Joint Center President Spencer Overton provided analysis on key issues regarding Section 230 and the 2020 election at the Knight Foundation and Gallup’s webinar to share new findings in their report, American Views: Trust, Media and Democracy. See his opening remarks below:
First, policymakers and industry stakeholders need to understand Americans have strong feelings on protecting democracy. For example, the survey results show that 84% of respondents believe that social media companies should be liable for intentionally misleading information on elections and political issues.
Second, policymakers and industry stakeholders need to understand that targeted election ads can result in not just polarization or foreign interference–but real racial discrimination. For example, while African Americans make up just 13% of the U.S. population, in 2016 Black audience segments accounted for 38% of the Facebook ads purchased by the Russian Internet Research Agency, 47% of the user impressions, and almost 50% of the user clicks. Similar trends occurred on Instagram, YouTube, and Twitter. While the Russian Agency also targeted other groups in the U.S., those ads did not discourage readers from voting – they weren’t focused on voter suppression. We have also seen similar discriminatory ad targeting that steered housing, employment, and other economic ads away from Black users.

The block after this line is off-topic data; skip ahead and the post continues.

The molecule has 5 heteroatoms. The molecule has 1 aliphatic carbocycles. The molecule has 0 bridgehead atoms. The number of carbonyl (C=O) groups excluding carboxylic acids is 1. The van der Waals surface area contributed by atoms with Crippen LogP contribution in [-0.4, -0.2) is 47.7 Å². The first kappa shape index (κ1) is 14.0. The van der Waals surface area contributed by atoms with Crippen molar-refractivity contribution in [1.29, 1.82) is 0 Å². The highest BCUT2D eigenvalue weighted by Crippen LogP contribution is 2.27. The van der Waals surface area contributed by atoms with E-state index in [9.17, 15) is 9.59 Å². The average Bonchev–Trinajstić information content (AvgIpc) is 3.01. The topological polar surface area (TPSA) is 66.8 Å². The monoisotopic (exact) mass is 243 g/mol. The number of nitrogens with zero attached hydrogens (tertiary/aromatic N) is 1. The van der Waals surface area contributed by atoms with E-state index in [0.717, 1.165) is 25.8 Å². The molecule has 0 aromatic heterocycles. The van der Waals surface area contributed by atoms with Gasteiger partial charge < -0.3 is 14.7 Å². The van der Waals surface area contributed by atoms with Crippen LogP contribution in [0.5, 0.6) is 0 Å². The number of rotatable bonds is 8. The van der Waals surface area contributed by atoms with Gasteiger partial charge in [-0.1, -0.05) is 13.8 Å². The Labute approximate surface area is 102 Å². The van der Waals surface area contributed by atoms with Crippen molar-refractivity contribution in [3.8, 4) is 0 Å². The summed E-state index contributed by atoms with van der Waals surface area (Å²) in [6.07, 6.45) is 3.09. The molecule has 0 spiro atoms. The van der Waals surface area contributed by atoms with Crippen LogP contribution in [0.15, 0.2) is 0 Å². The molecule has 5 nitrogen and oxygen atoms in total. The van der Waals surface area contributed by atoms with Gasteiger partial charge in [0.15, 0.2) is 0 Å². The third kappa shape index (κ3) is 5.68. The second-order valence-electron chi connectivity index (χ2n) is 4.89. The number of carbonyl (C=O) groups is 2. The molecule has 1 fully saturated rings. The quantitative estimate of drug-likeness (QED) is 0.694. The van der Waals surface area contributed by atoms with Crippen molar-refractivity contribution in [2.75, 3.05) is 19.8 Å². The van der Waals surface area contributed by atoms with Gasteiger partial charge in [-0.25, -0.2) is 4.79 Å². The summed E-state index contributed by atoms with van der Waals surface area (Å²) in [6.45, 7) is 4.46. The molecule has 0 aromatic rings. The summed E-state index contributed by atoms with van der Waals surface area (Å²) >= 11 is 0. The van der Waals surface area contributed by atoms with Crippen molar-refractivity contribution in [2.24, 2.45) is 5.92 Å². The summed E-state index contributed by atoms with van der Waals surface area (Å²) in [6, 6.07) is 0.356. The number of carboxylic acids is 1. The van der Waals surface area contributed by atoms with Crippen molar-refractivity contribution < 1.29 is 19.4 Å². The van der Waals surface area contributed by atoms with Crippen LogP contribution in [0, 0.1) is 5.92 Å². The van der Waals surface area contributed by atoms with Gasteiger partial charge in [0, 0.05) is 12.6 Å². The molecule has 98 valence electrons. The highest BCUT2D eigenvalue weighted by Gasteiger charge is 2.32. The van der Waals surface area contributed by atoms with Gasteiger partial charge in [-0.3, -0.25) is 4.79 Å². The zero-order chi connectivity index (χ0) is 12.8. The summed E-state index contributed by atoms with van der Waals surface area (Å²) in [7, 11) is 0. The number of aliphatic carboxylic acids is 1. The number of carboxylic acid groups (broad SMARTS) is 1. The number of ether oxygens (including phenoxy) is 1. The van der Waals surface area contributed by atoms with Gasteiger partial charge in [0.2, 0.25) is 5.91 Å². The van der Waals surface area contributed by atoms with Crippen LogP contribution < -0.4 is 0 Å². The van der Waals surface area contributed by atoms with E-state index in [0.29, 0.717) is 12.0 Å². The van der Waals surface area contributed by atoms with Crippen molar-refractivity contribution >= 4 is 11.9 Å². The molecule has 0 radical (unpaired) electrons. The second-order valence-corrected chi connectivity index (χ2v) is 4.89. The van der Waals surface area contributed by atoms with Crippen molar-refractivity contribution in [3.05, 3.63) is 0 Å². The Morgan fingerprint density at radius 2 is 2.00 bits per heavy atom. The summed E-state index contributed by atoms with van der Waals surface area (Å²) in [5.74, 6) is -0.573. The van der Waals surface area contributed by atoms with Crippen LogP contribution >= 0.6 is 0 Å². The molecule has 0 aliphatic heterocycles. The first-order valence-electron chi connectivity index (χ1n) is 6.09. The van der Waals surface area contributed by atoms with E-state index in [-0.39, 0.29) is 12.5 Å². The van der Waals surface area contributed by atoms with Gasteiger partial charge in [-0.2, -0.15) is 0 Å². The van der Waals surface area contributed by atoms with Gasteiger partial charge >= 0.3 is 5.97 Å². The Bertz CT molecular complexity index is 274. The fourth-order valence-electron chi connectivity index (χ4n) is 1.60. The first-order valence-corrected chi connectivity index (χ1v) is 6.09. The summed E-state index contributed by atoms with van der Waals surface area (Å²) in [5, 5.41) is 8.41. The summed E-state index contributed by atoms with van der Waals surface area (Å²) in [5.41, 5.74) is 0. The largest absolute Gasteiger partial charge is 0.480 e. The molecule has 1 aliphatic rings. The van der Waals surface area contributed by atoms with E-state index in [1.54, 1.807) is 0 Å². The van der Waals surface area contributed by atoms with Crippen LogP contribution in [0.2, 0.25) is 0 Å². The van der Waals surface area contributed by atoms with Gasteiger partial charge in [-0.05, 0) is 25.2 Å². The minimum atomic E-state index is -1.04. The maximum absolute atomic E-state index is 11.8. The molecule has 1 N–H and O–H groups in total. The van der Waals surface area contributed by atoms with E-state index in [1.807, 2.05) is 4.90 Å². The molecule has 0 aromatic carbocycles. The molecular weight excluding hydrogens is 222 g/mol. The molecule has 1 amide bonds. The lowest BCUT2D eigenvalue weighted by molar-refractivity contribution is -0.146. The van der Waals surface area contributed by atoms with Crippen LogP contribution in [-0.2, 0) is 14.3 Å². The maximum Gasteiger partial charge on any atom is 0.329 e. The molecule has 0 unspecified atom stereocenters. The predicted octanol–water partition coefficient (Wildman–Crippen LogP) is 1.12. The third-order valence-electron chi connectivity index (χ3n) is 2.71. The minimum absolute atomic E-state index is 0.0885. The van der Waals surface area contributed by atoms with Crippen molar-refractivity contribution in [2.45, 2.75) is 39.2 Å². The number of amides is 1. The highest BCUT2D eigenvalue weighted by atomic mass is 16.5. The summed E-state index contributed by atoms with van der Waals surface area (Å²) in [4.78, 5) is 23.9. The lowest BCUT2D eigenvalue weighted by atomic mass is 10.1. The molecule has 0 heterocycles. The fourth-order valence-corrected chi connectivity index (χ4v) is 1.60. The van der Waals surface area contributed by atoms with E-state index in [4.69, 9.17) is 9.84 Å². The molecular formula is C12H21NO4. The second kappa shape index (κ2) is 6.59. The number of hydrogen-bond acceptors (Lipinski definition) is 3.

Third, policymakers and stakeholders need to understand that many social media companies—through their ad targeting and delivering based on race—make material contributions to discrimination—it is not just the third-party speakers. The data collected and the algorithms used to determine which users will see which ads are something that social media companies control, and third party advertisers generally have no real input into which users will actually see an ad.
Finally, in terms of solutions, policymakers and stakeholders should hold hearings and request briefings from social media companies on what steps they are taking to stop voter suppression, and obtain and examine data from what happened in the 2018 election. In terms of reforms, Congress could explicitly add federal and state civil rights claims arising from online ad targeting to the list of other exceptions that do not enjoy 230 immunity, like federal criminal law, intellectual property law, and a few other areas. Congress could also simply limit Section 230 immunity to those platforms that make reasonable efforts to block illicit content, as Danielle Citron and Olivier Sylvain have proposed.
Additional information on his issue can be found in Spencer’s article that was published in the UC Davis Law Review.